17.08.2018 | Karlsruher Institut für Technologie (KIT)

nachricht Protecting the power grid: Advanced plasma switch for more efficient transmission
17.08.2018 | DOE/Princeton Plasma Physics Laboratory

All articles from Physics and Astronomy >>>

The most recent press releases about innovation >>>

Die letzten 5 Focus-News des innovations-reports im Überblick:

Im Focus: Color effects from transparent 3D-printed nanostructures

New design tool automatically creates nanostructure 3D-print templates for user-given colors
Scientists present work at prestigious SIGGRAPH conference

Most of the objects we see are colored by pigments, but using pigments has disadvantages: such colors can fade, industrial pigments are often toxic, and...

Im Focus: Unraveling the nature of 'whistlers' from space in the lab

A new study sheds light on how ultralow frequency radio waves and plasmas interact

Scientists at the University of California, Los Angeles present new research on a curious cosmic phenomenon known as "whistlers" -- very low frequency packets...

Im Focus: New interactive machine learning tool makes car designs more aerodynamic

Scientists develop first tool to use machine learning methods to compute flow around interactively designable 3D objects. Tool will be presented at this year’s prestigious SIGGRAPH conference.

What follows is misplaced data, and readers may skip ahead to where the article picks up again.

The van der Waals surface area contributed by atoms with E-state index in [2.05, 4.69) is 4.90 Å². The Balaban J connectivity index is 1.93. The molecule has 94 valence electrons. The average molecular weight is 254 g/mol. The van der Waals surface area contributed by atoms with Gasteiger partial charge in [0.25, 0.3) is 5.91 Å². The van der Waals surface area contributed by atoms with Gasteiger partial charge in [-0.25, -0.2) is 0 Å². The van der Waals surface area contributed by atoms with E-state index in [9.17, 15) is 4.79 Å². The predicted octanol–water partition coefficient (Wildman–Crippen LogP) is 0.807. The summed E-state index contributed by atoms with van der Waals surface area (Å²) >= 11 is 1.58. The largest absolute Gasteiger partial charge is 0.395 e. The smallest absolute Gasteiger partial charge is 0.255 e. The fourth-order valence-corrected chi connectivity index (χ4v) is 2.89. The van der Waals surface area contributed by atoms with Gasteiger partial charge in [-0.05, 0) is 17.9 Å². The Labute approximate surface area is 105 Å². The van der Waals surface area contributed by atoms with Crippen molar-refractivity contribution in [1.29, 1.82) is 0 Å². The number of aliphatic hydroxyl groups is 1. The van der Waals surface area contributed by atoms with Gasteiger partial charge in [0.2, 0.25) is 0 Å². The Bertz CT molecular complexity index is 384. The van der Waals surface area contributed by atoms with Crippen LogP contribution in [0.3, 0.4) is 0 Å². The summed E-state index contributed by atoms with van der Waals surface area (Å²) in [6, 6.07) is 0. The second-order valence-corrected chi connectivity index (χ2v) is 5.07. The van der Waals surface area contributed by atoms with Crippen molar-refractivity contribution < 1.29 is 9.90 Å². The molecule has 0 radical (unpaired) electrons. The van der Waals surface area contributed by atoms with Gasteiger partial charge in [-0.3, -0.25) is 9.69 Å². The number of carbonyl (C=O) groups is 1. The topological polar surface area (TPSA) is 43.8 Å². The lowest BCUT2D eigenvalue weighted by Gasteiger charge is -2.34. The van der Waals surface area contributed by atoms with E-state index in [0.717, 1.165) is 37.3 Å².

When engineers or designers want to test the aerodynamic properties of the newly designed shape of a car, airplane, or other object, they would normally model...

Im Focus: Robots as 'pump attendants': TU Graz develops robot-controlled rapid charging system for e-vehicles

Researchers from TU Graz and their industry partners have unveiled a world first: the prototype of a robot-controlled, high-speed combined charging system (CCS) for electric vehicles that enables series charging of cars in various parking positions.

Global demand for electric vehicles is forecast to rise sharply: by 2025, the number of new vehicle registrations is expected to reach 25 million per year....

Im Focus: The “TRiC” to folding actin

Proteins must be folded correctly to fulfill their molecular functions in cells. Molecular assistants called chaperones help proteins exploit their inbuilt folding potential and reach the correct three-dimensional structure. Researchers at the Max Planck Institute of Biochemistry (MPIB) have demonstrated that actin, the most abundant protein in higher developed cells, does not have the inbuilt potential to fold and instead requires special assistance to fold into its active state. The chaperone TRiC uses a previously undescribed mechanism to perform actin folding. The study was recently published in the journal Cell.

Actin is the most abundant protein in highly developed cells and has diverse functions in processes like cell stabilization, cell division and muscle...

All Focus news of the innovation-report >>>

Anzeige

Anzeige

VideoLinks
Industry & Economy
Event News

LaserForum 2018 deals with 3D production of components

17.08.2018 | Event News

Within reach of the Universe

08.08.2018 | Event News

A journey through the history of microscopy – new exhibition opens at the MDC

27.07.2018 | Event News

 
Latest News

Smallest transistor worldwide switches current with a single atom in solid electrolyte

17.08.2018 | Physics and Astronomy

Robots as Tools and Partners in Rehabilitation

17.08.2018 | Information Technology

Climate Impact Research in Hannover: Small Plants against Large Waves

17.08.2018 | Life Sciences

VideoLinks
Science & Research
Overview of more VideoLinks >>>